Police Commissioner, Seelall Persaud’s decade old friendship with businessman Imran Khan is premised on an exchange of information and sharing of intelligence, the Commission of Inquiry into the alleged plot to assassinate President David Granger heard on Thursday.
Imram Khan, who is the brother of the man fingered in the alleged plot, Nazim Khan, told the COI that he had been friends with Persaud for 12 years but he never once asked him for a favour in any police matter involving himself or a family member.
He said their friendship was characterized by periodic phone calls, brief meetings and an exchange of information that could help the police arrest illegalities. “Our friendship was not for favours,” he added.
Khan said he never visited the home of the Police Commissioner and neither did Persaud pay him any visits at his Grove, East Bank Demerara home.
Although he admitted to placing two calls to Persaud’s mobile phone on March 29, when his brother was arrested over the allegation, he denied that those calls were intended to seek assistance from the Commissioner or ask for favours for his brother.
He said it was mainly to inform Persaud of the actions of the police when they visited Nazim’s home to arrest him and carry out a search and later when he himself was arrested for disorderly behaviour.
Turning his attention to his brother, Imran Khan told the Commission that they have a very common relationship and would communicate from time to time.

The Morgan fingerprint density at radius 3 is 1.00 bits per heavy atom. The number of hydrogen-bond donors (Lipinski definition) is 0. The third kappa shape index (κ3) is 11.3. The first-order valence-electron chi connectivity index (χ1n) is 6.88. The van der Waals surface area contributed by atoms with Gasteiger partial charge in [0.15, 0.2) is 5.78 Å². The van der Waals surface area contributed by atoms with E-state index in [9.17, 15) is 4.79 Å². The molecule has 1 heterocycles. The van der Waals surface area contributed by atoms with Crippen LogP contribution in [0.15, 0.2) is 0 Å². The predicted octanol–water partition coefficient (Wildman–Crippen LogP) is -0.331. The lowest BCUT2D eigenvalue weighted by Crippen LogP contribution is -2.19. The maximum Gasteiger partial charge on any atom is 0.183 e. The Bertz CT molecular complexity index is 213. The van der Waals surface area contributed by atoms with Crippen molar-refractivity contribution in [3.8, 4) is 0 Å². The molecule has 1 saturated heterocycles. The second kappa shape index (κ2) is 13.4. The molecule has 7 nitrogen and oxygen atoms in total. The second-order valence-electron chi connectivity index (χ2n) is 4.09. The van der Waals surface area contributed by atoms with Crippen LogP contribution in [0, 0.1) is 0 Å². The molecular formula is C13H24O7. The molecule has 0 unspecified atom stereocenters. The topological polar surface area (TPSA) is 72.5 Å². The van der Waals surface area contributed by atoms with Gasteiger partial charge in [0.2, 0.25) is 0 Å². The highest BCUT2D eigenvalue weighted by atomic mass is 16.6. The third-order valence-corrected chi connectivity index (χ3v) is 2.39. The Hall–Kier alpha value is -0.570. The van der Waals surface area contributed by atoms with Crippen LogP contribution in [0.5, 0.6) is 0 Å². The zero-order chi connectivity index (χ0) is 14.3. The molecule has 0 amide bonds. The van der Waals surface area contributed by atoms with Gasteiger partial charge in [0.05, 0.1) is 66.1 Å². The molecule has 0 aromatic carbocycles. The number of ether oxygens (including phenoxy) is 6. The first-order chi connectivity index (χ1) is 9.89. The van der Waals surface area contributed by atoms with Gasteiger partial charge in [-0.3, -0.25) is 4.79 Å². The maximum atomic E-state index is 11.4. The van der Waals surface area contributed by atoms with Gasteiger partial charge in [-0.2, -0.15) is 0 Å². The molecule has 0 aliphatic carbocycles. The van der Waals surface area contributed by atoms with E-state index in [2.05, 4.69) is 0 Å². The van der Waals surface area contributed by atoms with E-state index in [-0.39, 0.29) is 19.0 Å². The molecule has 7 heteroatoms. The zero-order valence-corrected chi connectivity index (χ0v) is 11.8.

He told the Commission that he never visited his brother’s home, but later under cross examination, he admitted that he would frequent the location but never went into the house.
Khan could recall his younger brother visiting his place of business on a few occasions.
He admitted that he would usually send police vehicles to his brother’s workshop for minor repairs without accepting payment from the police.
He said Commissioner Persaud never asked him personally to fix vehicles neither did he ever indicate to him that he usually does.
Khan explained that the requests would usually come from junior ranks.
The Commission’s Counsel questioned Khan on the types of firearms he owned and he admitted to being the licensed holder of three firearms, including a .223 rifle.
Asked to describe the weapon he said it was “semi-automatic about 20 to 21 inches and black in colour.”
Andriff Gillard, who first reported the matter to the police said Nazim Khan offered him $6 million to kill President David Granger and showed him a “long black gun” which he allegedly intended to be the weapon to carry out the act.
But Imran Khan claimed that Nizam Khan had never seen his firearm and neither was it ever in his possession.